Feature: Wine Australia CEO tells the China story of Australian wines

Source: Xinhua| 2020-06-16 17:33:17|Editor: huaxia

by Marcus Reubenstein, Yang Jingzhong

SYDNEY, June 16 (Xinhua) -- The story of Australia's 1.1 billion Australian dollars (around 765.7 million U.S. dollars) wine exports to China, according to the data from Wine Australia in 2019, is far from an overnight success. Its bedrock is the deep cultural understanding and relationships cultivated over the years.

Wine, as one of Australia's main export, has a unique story from every other exporting industries.

Unlike the bulk resource and agricultural commodities which make up just over 50 percent of the nation's 438.1 billion Australian dollars (data for 2018 from Australia's Department of Foreign Affairs and Trade, about 304.96 billion U.S. dollars) in exports, Australian wine is produced in a vast multitude of varieties and exported to 120 countries by about 2,000 producers.

Australia's major bulk exporters can mostly count their global competitors on one hand, but not so for wine. "Australia is a small player," Andreas Clark, CEO of the industry's peak body Wine Australia told Xinhua on Monday.

"We have around 4 percent of global production. The big three in Europe are massive players in terms of their volume," said Clark, noting that the United States and Argentina are also their competitors.

More than half of the world's wine production comes from Italy, France and Spain, taking nearly 60 percent of the total global wine exports, while Australia is the world's fifth-largest wine exporter ranking the seventh in terms of global production.

"Wine is all about branding and positioning. It is not a bulk commodity and it works at different levels, so we work hand in glove with producers in taking our story to the world and helping people understand what is special about Australia," said Clark. "We export over 60 percent of production so export markets are critical."


Only a small fraction of the Chinese population drinks wine but in a market of 1.4 billion consumers, small fractions still represent big numbers.

Presently numbering 50 million people, China's wine market is double the size it was just seven years ago. Nearly one-third of Australia's wine exports are headed for China.

"There's always this perception that it's been overnight success in China and that really understates what's involved. We all know that's not true," said Clark. "You can't just turn up and produce a bag of gold out of nothing in any market, especially not China. It comes off the back of a lot of hard work."

While the maturity of their markets and profile of consumers varies greatly from China, Britain and North America account for a similar export share to that of China. Clark said the industry understands there's inherent risk in overreliance on single markets.

"The industry is very much conscious of broadening its exports markets. We work in hand with all our wine exporters and you need to have a spread of exports markets, so we have offices in Shanghai, London and San Francisco.

With the traditional wine markets being the United States and Britain 10 years ago, Clark said China wasn't on the radar back then. "Since then China has emerged and it really has been a fabulous market for the sector."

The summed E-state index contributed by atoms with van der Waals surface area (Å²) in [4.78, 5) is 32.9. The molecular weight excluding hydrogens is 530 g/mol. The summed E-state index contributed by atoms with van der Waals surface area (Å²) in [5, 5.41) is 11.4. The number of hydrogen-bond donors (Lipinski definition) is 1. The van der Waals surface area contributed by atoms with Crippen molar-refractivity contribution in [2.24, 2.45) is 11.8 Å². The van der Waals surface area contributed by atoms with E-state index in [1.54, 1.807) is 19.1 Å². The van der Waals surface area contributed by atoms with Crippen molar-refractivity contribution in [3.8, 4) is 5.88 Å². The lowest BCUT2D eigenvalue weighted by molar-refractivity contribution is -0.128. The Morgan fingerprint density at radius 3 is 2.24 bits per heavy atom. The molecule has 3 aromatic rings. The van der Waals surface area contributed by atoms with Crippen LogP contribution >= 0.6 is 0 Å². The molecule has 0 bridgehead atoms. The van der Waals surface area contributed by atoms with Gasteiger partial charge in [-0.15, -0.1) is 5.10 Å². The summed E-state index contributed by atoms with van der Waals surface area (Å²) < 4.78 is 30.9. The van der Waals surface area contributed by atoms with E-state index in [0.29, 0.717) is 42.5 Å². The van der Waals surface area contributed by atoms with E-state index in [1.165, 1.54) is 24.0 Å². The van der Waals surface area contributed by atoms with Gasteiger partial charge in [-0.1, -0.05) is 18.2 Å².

Trade consultancy ITS Global assessed the industry profile of Australia's exports to China in May, noting that Chinese wine consumers' preferences are generally based on price, country of origin and social influencers.

Country of origin has been an important pillar in building an Australian wine brand story, Clark said. "As an export industry collectively, Australia has done well in China."

"Treasury Wine Estates has done an outstanding job leading with Penfolds. The position of Penfolds as a brand is first class and that's obviously delivered returns for Penfolds but it's also delivered returns for Australian wines as a category. Undoubtedly others have benefited from that positioning."

Export numbers may be high, but Australian wines have a large global footprint outside of China. In size, three of the world's top ten wine companies are Australian (Treasury Wine Estates, Accolade Wines and Casella Wines).

Earlier this year, the international Wine Intelligence report named Australia's Yellow Tail as the most powerful global wine brand, the third year in a row it has topped that list. While the same report ranked Jacob's Creek wines fourth among other global brands.

Undoubtedly there are many ingredients to the success of Australian wine in China. There is not short-cut from the grape to the bottle as with a fine wine. The relationship Australian producers have with Chinese customers has been cultivated over many years.

"Producers who are successful in China have being going there for 15 and 20 years," said Clark. "It's been consistent hard work, multiple trips cultivating relationship and that's been profoundly important."

He added that personal connections and relationships between Australia and China, at multiple levels, cannot be understated.

"The Chinese tourists who've come to Australia enjoying the pristine environment here, the blue skies and seeing our beautiful regions. We've captured their hearts and they understand where the wine is coming from. There's a real connection there and the benefits flow from that," he said.

The deepest understanding of any market comes when you spend time understanding the culture and knowing what both wine distributors and consumers desire.

"When I'm on the road with some of our Australian producers in China, you see what they do in terms of always picking up on their relationships at various trade events," Clark said.

"There's side dinners organized, there's side events organized. These people have become very close friends due to the longevity of the relationship, especially with a product like wine because when you open that bottle of wine that shares the camaraderie." Enditem